The objectives of the current activities were to determine if sufficient data was available to derive preliminary periphyton-based metrics that could be used in a periphyton-based indices of ecological condition for the Lower Truckee River, which could in turn be used to derive more comprehensive indices of biological integrity (IBI) based on fish, macroinvertebrates and periphyton populations. Derivation of metrics and indices was made possible through the use of relatively recent (2000 to 2004) seasonal periphyton data that was collected from 11 to 15 locations from California-Nevada border to Pyramid Lake. Although, the levels of taxonomic information from the different data sets were not always comparable, several candidate metrics and indices encompassing information from both the species level and the genera level were identified, calculated and evaluated.

Notable among the metrics most amenable for a Truckee River Periphyton Index were the Siltation Index, Shannon Diversity Index, Eutraphentic Index, Diatom Generic Richness, % Achnanthes minutissima, Chlorophyll a and Ash Free Dry Weight. These metrics covered several aspects of the periphyton community characteristics (richness, composition, tolerance, and habit) that are desired attributes to be accounted for in multimetric indices.

Application of a periphyton-based multimetric index to the mainstem of the Truckee River indicates a general upstream to downstream trend for decreasing ecological condition. However, these results are based on a limited amount of periphyton data and also need to be evaluated in combination with Index’s for fishes and macroinvertebrates in order to gain a more complete picture of the “condition” of the lower Truckee River.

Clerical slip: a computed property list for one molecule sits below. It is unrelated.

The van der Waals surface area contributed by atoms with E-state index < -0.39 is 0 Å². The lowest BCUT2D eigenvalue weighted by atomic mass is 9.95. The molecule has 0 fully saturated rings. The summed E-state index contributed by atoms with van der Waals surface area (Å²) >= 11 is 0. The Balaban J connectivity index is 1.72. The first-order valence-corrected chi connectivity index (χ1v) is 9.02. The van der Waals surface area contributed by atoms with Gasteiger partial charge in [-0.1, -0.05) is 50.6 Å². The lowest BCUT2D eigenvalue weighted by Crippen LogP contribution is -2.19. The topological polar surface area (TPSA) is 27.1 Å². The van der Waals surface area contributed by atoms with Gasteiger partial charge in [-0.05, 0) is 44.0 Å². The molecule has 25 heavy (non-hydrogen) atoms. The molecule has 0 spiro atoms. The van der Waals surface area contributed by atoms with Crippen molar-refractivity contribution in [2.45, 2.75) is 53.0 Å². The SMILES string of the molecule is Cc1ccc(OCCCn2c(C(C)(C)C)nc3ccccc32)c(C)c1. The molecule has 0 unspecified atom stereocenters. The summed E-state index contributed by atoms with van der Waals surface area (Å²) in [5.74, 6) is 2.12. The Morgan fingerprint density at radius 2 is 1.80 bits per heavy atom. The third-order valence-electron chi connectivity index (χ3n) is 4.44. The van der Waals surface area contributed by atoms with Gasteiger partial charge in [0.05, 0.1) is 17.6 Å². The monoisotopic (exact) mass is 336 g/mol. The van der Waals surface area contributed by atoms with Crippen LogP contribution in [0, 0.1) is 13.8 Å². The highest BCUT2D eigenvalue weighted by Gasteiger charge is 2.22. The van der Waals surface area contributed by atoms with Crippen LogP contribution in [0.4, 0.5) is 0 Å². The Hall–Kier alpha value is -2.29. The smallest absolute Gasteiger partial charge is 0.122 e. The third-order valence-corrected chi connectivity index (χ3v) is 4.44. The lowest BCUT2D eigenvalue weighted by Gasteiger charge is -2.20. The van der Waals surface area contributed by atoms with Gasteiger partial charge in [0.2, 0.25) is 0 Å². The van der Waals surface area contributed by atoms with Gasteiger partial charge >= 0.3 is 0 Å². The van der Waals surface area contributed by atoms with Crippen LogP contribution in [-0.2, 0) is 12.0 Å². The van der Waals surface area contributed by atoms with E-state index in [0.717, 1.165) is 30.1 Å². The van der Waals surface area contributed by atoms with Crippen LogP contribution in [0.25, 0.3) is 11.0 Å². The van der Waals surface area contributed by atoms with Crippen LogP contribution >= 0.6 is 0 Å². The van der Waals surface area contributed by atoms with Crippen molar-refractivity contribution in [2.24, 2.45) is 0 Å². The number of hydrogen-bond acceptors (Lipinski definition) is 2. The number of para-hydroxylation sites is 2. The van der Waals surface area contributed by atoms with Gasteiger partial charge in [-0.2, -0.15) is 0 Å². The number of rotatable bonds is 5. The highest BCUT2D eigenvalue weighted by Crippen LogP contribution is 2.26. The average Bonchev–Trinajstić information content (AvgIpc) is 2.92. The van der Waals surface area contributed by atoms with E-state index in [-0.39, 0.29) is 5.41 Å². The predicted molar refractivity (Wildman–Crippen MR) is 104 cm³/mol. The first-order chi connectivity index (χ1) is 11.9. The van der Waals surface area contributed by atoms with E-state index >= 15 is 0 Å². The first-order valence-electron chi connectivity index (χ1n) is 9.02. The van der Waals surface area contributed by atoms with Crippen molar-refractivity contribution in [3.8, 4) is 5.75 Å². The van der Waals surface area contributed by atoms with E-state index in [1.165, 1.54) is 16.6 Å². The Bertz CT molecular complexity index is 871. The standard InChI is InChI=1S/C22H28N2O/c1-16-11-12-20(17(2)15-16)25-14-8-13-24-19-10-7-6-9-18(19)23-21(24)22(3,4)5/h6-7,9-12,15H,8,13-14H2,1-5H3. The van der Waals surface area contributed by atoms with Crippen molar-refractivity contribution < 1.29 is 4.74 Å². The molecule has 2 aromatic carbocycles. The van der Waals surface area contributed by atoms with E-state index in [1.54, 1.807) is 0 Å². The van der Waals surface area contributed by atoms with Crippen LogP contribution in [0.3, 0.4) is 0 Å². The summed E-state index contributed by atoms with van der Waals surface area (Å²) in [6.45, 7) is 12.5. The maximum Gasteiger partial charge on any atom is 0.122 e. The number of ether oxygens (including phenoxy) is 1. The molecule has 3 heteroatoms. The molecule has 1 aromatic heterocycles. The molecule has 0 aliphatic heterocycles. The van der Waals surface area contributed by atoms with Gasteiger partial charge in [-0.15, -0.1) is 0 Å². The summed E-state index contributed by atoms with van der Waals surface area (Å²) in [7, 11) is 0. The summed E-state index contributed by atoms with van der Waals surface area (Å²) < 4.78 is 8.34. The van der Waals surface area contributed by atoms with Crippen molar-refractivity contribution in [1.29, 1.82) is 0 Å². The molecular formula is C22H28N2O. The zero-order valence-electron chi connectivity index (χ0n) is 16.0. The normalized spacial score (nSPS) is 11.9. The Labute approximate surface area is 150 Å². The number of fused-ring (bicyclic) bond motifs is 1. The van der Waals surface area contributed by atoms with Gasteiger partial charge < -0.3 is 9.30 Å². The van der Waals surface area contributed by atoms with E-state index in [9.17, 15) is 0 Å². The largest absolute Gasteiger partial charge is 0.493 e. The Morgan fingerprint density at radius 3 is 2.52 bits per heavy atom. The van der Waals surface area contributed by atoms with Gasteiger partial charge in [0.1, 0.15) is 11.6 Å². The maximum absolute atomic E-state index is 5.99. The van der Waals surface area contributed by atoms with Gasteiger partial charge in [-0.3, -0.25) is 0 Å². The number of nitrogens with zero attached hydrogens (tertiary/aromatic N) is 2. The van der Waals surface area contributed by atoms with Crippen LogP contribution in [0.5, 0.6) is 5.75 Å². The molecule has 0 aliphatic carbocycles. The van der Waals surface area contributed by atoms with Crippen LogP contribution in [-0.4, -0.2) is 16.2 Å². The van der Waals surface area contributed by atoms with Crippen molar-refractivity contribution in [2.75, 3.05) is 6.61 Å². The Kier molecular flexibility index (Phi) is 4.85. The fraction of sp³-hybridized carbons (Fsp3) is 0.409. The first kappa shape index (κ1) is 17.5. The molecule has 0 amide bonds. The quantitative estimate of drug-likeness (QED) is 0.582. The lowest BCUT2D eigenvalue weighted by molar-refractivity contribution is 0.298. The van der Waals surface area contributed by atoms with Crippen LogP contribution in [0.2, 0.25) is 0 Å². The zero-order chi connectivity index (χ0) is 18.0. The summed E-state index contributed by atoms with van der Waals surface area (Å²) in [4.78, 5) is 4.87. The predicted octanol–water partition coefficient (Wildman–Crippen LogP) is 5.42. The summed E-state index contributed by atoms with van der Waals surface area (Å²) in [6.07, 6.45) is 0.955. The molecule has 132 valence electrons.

U.S. Fish & Wildlife Service: Evaluating Water Quality in the Lower Truckee River

December 12, 2005

Results of this investigation revealed that trout in the Truckee River are being exposed to significant levels of polycyclic aromatic hydrocarbons (PAHs) within the urban area of Reno and Sparks. Trout downstream of the urban area of Reno and Sparks also have elevated concentrations of arsenic, mercury, and selenium. Based upon these results, the Service is working in conjunction with the cities of Reno and Sparks to develop and implement strategies to reduce non-point source (NPS) pollution to the Truckee River. The Service is also working directly with the Truckee Meadows Water Reclamation Facility to reduce potential impacts from their point source (PS) discharge to the Truckee River. Working with the Cities of Reno and Sparks, along with Washoe County, Pyramid Lake Paiute Tribe, U.S. Geological Survey, Desert Research Institute, University of Nevada- Reno, and the Nevada Department of Wildlife, the Total Maximum Daily Loads (TMDL) standards for several constituents are being assessed and will be revised. The City of Reno also recently issued new storm-water engineering guidelines and best management practices to reduce non-point source pollution to the Truckee River. In addition, approximately 8 acres of riparian habitat were improved on McCarran Ranch to help reduce point and non-point source pollution in the lower Truckee River. Further restoration of the McCarran Ranch is planned along with planned additions of riparian and wetland habitats in the floodplain throughout the Truckee Meadows area for purposes of improving flood control.